• It keeps your users happier, as more bugs are found during the development cycle rather than after the system has been released to them.

Testing No and Low Code

No Code tends to be discrete units that can be used to apply automation, like a workflow rule that sent an email and updated some fields if a record transitioned to a specific state, or a validation rule that checks dependencies between fields. There's no point in unit testing that with many different combinations of record fields, for the same reason that in Apex we don't write unit tests to check that the compiler and run time is working as expected. The workflow engine is tested by Salesforce and we can trust it. Manually running a few records through is fine for testing a scenario like this, as the logic that causes the workflow or validation rule to fire is typically very small and rarely changes.

In Low Code, a number of these kind of items are assembled into some more complex automation in a flow, including conditional logic and loops, which is much closer to traditional code. The medium of expression might be different, but we are now in a world of complexity and reuse, especially if it's a subflow that can be dropped into any other flow. In this world it makes sense to run the flow with a variety of inputs, with the underlying database in a variety of states, and as users with a variety of profiles, and many different combinations if these. Doing all this manually every time there is a change isn't going to be practical. Doing it via test automation tools is possible, but tends to be testing an entire transaction rather than the smallest unit, and it can't happen in production as the changes aren't rolled back at the end of the test.

Right now the only way to do this is in a genuine test environment is to write Apex tests. This somewhat defeats a key benefit of flow for smaller organisations - they would still need a developer on staff to write the unit tests for the flows that the admins have created. (Slightly off topic, I also think it would be hard to find a developer who wanted that job for any length of time, so you'd have to be prepared for some significant churn). Apex can't hook directly into the flow engine in all cases though, so for record triggered there's a compromise that the transaction must actually complete, after which verification that the flow aspect had the desired effect can take place. This is more like an integration test, as there are other aspects of automation taking place that could impact the work done by the flow, but it's definitely better than nothing. Once you have Apex tests, you can take advantage of many existing solutions for scheduled execution, making them part of a deployment pipeline etc.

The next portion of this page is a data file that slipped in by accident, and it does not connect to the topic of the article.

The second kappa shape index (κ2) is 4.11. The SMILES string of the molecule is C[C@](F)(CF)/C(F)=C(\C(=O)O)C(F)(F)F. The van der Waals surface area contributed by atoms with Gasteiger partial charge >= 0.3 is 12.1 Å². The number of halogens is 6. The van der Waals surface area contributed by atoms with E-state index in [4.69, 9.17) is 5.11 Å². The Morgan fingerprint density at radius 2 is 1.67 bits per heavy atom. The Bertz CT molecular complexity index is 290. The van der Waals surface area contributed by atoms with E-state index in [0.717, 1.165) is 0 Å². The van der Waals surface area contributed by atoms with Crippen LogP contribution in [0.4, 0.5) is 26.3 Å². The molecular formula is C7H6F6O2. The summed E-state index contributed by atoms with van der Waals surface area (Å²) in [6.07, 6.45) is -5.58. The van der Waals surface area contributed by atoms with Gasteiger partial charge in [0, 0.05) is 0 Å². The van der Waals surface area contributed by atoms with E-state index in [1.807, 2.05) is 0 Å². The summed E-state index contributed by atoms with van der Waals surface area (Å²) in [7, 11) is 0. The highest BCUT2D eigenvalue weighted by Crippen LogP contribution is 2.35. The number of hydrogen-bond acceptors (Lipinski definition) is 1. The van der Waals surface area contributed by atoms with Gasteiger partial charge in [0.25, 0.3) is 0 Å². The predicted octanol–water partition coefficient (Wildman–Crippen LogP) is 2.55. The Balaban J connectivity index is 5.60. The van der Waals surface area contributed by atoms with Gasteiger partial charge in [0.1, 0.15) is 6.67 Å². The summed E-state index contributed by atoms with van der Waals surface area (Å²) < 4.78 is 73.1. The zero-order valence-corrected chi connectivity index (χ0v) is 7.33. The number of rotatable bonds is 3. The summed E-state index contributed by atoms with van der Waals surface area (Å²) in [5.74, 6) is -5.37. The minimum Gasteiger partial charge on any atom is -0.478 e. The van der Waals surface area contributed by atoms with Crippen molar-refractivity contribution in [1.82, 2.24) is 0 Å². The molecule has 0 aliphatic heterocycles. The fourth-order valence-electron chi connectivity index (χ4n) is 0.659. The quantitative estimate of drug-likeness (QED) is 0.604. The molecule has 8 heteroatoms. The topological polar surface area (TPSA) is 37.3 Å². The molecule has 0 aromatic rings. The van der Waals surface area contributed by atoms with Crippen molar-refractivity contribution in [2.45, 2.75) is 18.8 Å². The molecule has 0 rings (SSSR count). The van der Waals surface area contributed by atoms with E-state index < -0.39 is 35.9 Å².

What Might the Future Hold

Ideally what we need is a Low Code test builder that can execute flows/subflows in isolation and generates actual unit tests, with assertions, that run in an isolated environment where the transactions are rolled back open completion. Generating Apex seems like a reasonable approach to me, as does targeting another engine. Given all the effort that has gone into flow over the last few years, it feels like this should be doable. 

Many years ago when Salesforce was seen as shadow IT, my approach to bring the technology departments into the fold was to tell them how their governance and best practice was needed to ensure that things were done properly and were able to scale. Bringing best practice from the Pro Code world feels like a good way to get everyone on board with the Low Code approach.

Saturday, 26 June 2021

Extracting Limits Information from Test Debug Logs

(The follow up to No Limits by 2Unlimited)


In large enterprise Salesforce implementations there's often a particular piece of functionality that is limit-poor - it consumes most of one or more limits as a matter of course.  It might have to retrieve information from myriad standard and custom objects, update a whole load of other objects and do a bunch of processing in between that consumes a lot of CPU time, and when it is invoked with a large number of records it flies close to the maximum values like Icarus flying too close to the sun. Often these areas will have unit tests so that unlike Icarus they don't fall into the sea and drown if the code is changed to add a few more SOQL queries.

Often these tests will try to ensure the published maximum number of records can still be handled, but the problem there is that by the time the test fails you have nowhere to go. Another approach is to determine how much of each limit is currently consumed and fail the test if it goes over, which leads to brittle tests that fail for minor changes or, in the case of CPU time, flappy tests that sometimes pass and sometimes fail  even though the code hasn't changed, depending on what else is happening on the Salesforce instance.